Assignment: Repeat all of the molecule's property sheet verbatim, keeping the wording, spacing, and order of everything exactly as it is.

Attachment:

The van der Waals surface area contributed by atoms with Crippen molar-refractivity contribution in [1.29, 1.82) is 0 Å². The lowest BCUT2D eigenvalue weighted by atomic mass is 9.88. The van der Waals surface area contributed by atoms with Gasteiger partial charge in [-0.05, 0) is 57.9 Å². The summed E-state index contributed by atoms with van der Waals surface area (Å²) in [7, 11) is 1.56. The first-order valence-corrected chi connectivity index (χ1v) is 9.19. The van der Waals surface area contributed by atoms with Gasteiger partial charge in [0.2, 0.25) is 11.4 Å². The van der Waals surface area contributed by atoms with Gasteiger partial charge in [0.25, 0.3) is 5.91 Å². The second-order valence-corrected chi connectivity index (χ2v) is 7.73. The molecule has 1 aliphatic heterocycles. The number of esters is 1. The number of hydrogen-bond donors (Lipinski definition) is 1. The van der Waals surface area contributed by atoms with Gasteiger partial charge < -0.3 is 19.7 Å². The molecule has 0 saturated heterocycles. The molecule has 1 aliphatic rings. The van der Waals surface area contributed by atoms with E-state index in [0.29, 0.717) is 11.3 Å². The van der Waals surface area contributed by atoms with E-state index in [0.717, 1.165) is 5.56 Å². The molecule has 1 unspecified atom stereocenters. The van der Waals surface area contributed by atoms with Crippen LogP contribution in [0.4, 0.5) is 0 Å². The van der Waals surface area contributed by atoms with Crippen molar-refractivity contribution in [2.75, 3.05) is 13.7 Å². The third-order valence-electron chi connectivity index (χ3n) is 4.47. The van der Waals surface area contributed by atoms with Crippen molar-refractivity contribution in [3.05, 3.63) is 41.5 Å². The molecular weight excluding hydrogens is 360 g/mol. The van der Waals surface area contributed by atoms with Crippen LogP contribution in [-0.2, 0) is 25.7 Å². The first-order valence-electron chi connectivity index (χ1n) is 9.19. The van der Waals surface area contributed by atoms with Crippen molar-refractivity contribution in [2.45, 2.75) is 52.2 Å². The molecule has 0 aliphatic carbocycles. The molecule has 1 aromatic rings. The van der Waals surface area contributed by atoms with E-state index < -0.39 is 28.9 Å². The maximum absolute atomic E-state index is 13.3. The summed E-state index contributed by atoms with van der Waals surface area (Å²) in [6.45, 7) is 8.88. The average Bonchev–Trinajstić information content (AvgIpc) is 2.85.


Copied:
The van der Waals surface area contributed by atoms with Crippen molar-refractivity contribution in [1.29, 1.82) is 0 Å². The lowest BCUT2D eigenvalue weighted by atomic mass is 9.88. The van der Waals surface area contributed by atoms with Gasteiger partial charge in [-0.05, 0) is 57.9 Å². The summed E-state index contributed by atoms with van der Waals surface area (Å²) in [7, 11) is 1.56. The first-order valence-corrected chi connectivity index (χ1v) is 9.19. The van der Waals surface area contributed by atoms with Gasteiger partial charge in [0.2, 0.25) is 11.4 Å². The van der Waals surface area contributed by atoms with Gasteiger partial charge in [0.25, 0.3) is 5.91 Å². The second-order valence-corrected chi connectivity index (χ2v) is 7.73. The molecule has 1 aliphatic heterocycles. The number of esters is 1. The number of hydrogen-bond donors (Lipinski definition) is 1. The van der Waals surface area contributed by atoms with Gasteiger partial charge < -0.3 is 19.7 Å². The molecule has 0 saturated heterocycles. The molecule has 1 aliphatic rings. The van der Waals surface area contributed by atoms with E-state index in [0.29, 0.717) is 11.3 Å². The van der Waals surface area contributed by atoms with E-state index in [0.717, 1.165) is 5.56 Å². The molecule has 1 unspecified atom stereocenters. The van der Waals surface area contributed by atoms with Crippen LogP contribution in [0.4, 0.5) is 0 Å². The van der Waals surface area contributed by atoms with Crippen molar-refractivity contribution in [2.75, 3.05) is 13.7 Å². The third-order valence-electron chi connectivity index (χ3n) is 4.47. The van der Waals surface area contributed by atoms with Crippen molar-refractivity contribution in [3.05, 3.63) is 41.5 Å². The molecular weight excluding hydrogens is 360 g/mol. The van der Waals surface area contributed by atoms with Crippen LogP contribution in [-0.2, 0) is 25.7 Å². The first-order valence-electron chi connectivity index (χ1n) is 9.19. The van der Waals surface area contributed by atoms with Crippen molar-refractivity contribution in [2.45, 2.75) is 52.2 Å². The molecule has 0 aliphatic carbocycles. The molecule has 1 aromatic rings. The van der Waals surface area contributed by atoms with E-state index < -0.39 is 28.9 Å². The maximum absolute atomic E-state index is 13.3. The summed E-state index contributed by atoms with van der Waals surface area (Å²) in [6.45, 7) is 8.88. The average Bonchev–Trinajstić information content (AvgIpc) is 2.85.